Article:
I have always preferred to be alone. Like all introverts my energy and focus are drawn from time spent away from others, so it seems natural that I would ultimately be drawn to an individual sport.
Growing up I was active in athletics, competing in soccer, basketball, football, and baseball. But it was track and field that I enjoyed most and where I found my greatest success. Behind the starting line alone, in my own lane, with the total outcome dependent on my individual performance was where I was most comfortable.
It was my sanctuary.
Today, long retired from my beloved sport, I look back on my career and recognize that it should not always have been an individual effort. In fact, by making it such I may have missed out on what could have been one of the most rewarding experiences of my life.
When I arrived at the University of Michigan I was still unsure about my sexuality. Like so many, I used college as a time to experiment and discovered much more about myself than I knew there was to discover. By my senior year I had grown more confident and had developed a loyal group of friends that I knew would be there for me. Even so, having never known anyone that was openly gay, it was absolutely terrifying to reveal the truth to my teammates. Ultimately I was able to find the strength to come out as bisexual. That part of the story is quite familiar these days:
I was nervous;
Told my closest friends;
Told my teammates;
They were mostly accepting;
Everything became better for me.
It's a storyline that, while important, has been repeated by almost every out athlete in America.
However, my coming-out moment is not what I focus on when I look back at my time as a gay athlete. While I take pride in finding the strength to come out, I very much regret not helping a teammate do the same.
I know I was not the only gay member of my track team. There was another guy with whom I became good friends. We had very different backgrounds, but I admired his warm spirit and I suspect he felt the same way about me.
As time progressed I became more socially involved with other members of the team. A track team is large - ours having a 45-man roster - and so it was natural that various cliques formed, often along event lines (i.e. distance kids, sprinter, pole vaulters), but I was good about not sticking to my clique (the sprinters). Instead I interacted and established strong friendships with many members of the team - a great benefit to me when it came time to reveal my sexuality.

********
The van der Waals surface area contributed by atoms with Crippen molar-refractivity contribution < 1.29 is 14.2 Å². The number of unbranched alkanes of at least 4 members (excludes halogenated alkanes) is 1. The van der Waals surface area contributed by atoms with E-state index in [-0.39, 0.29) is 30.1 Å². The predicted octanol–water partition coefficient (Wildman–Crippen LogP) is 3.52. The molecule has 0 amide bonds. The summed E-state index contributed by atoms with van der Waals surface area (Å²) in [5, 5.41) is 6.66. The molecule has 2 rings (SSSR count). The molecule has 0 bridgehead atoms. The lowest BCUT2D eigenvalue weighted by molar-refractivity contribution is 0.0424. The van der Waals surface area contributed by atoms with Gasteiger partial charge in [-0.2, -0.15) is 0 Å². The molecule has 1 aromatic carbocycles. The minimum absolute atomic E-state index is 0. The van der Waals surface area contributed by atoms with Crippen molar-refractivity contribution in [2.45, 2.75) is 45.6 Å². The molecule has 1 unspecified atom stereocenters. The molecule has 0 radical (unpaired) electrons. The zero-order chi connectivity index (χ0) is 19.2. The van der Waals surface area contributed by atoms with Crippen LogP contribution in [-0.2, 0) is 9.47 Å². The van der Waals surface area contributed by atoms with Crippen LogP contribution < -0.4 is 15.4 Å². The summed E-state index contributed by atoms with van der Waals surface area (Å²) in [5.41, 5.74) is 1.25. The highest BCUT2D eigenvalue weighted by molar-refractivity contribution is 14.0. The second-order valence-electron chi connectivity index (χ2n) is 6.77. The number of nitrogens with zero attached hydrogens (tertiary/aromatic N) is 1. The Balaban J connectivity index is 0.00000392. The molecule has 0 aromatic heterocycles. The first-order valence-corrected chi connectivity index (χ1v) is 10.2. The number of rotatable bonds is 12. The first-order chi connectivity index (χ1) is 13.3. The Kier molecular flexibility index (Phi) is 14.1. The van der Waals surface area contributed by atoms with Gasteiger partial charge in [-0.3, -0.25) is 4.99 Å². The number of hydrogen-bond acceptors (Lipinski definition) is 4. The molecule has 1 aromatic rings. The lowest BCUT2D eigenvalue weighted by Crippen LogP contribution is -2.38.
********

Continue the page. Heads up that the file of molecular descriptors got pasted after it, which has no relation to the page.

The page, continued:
My fellow gay teammate retreated to a different social circle. I believe it was because he was unsure about acceptance and was afraid to reveal his secret. As a result, he spent more time engaged with other campus groups and ostracized himself from his fellow teammates. This still saddens me, as I believe that he missed out on many great experiences with us. More importantly, the rest of the team missed out on getting to know him better.
We used each other as support to help get through the kind of workouts I would not survive today. Mile after mile, hill after hill, rep after rep, one gave the other support and inspiration to get through it all. We made each other better. Because we had trained together, I shared in his victories and defeats. We were a team. While most races are run as individuals, championships are won as teams.
Unfortunately I was too late to apply this mindset to other areas of my life. We were able to bond as teammates in track, but I failed to recognize the opportunity to bond as gay men. Today I continue to regret this.
Athletics does not exist within a vacuum. It is a prism through which we are better able to analyze different issues. While I prefer to be alone, my time as an athlete taught me that I am most improved when acting as part of a team. Now I see that this transpires to other areas of my life.
Since graduating I have made a conscious effort to share more with others, and see myself as part of the LGBT community: a team. All of us are most improved when we unite as a team.
Photos courtesy of William Waybourn.